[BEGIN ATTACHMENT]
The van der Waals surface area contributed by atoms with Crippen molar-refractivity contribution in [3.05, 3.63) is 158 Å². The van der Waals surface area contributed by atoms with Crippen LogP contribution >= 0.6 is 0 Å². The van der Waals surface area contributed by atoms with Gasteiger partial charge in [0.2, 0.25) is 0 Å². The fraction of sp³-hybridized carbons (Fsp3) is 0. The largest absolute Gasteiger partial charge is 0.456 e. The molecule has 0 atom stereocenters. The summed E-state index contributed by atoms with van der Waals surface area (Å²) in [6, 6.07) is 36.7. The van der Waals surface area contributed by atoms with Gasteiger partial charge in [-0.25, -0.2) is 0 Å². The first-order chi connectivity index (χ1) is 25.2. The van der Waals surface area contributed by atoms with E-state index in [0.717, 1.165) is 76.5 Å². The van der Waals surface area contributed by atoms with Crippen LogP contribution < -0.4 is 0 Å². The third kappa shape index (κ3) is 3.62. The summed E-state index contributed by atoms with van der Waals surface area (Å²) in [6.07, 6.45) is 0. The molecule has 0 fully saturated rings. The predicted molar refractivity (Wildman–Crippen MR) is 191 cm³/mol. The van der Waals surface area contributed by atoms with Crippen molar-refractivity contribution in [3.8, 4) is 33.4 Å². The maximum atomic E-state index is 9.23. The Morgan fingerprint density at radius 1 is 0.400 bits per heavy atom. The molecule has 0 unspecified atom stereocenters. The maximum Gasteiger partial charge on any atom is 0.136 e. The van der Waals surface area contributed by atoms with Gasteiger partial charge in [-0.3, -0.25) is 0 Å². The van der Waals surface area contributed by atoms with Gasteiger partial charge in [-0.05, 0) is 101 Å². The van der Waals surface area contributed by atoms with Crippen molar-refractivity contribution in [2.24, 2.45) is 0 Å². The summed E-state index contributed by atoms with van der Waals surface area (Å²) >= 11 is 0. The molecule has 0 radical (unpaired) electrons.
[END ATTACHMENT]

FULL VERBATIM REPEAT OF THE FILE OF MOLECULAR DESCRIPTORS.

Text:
The van der Waals surface area contributed by atoms with Crippen molar-refractivity contribution in [3.05, 3.63) is 158 Å². The van der Waals surface area contributed by atoms with Crippen LogP contribution >= 0.6 is 0 Å². The van der Waals surface area contributed by atoms with Gasteiger partial charge in [0.2, 0.25) is 0 Å². The fraction of sp³-hybridized carbons (Fsp3) is 0. The largest absolute Gasteiger partial charge is 0.456 e. The molecule has 0 atom stereocenters. The summed E-state index contributed by atoms with van der Waals surface area (Å²) in [6, 6.07) is 36.7. The van der Waals surface area contributed by atoms with Gasteiger partial charge in [-0.25, -0.2) is 0 Å². The first-order chi connectivity index (χ1) is 25.2. The van der Waals surface area contributed by atoms with E-state index in [0.717, 1.165) is 76.5 Å². The van der Waals surface area contributed by atoms with Crippen LogP contribution < -0.4 is 0 Å². The third kappa shape index (κ3) is 3.62. The summed E-state index contributed by atoms with van der Waals surface area (Å²) in [6.07, 6.45) is 0. The molecule has 0 fully saturated rings. The predicted molar refractivity (Wildman–Crippen MR) is 191 cm³/mol. The van der Waals surface area contributed by atoms with Crippen molar-refractivity contribution in [3.8, 4) is 33.4 Å². The maximum atomic E-state index is 9.23. The Morgan fingerprint density at radius 1 is 0.400 bits per heavy atom. The molecule has 0 unspecified atom stereocenters. The maximum Gasteiger partial charge on any atom is 0.136 e. The van der Waals surface area contributed by atoms with Gasteiger partial charge in [-0.3, -0.25) is 0 Å². The van der Waals surface area contributed by atoms with Gasteiger partial charge in [-0.05, 0) is 101 Å². The van der Waals surface area contributed by atoms with Crippen molar-refractivity contribution in [2.24, 2.45) is 0 Å². The summed E-state index contributed by atoms with van der Waals surface area (Å²) >= 11 is 0. The molecule has 0 radical (unpaired) electrons.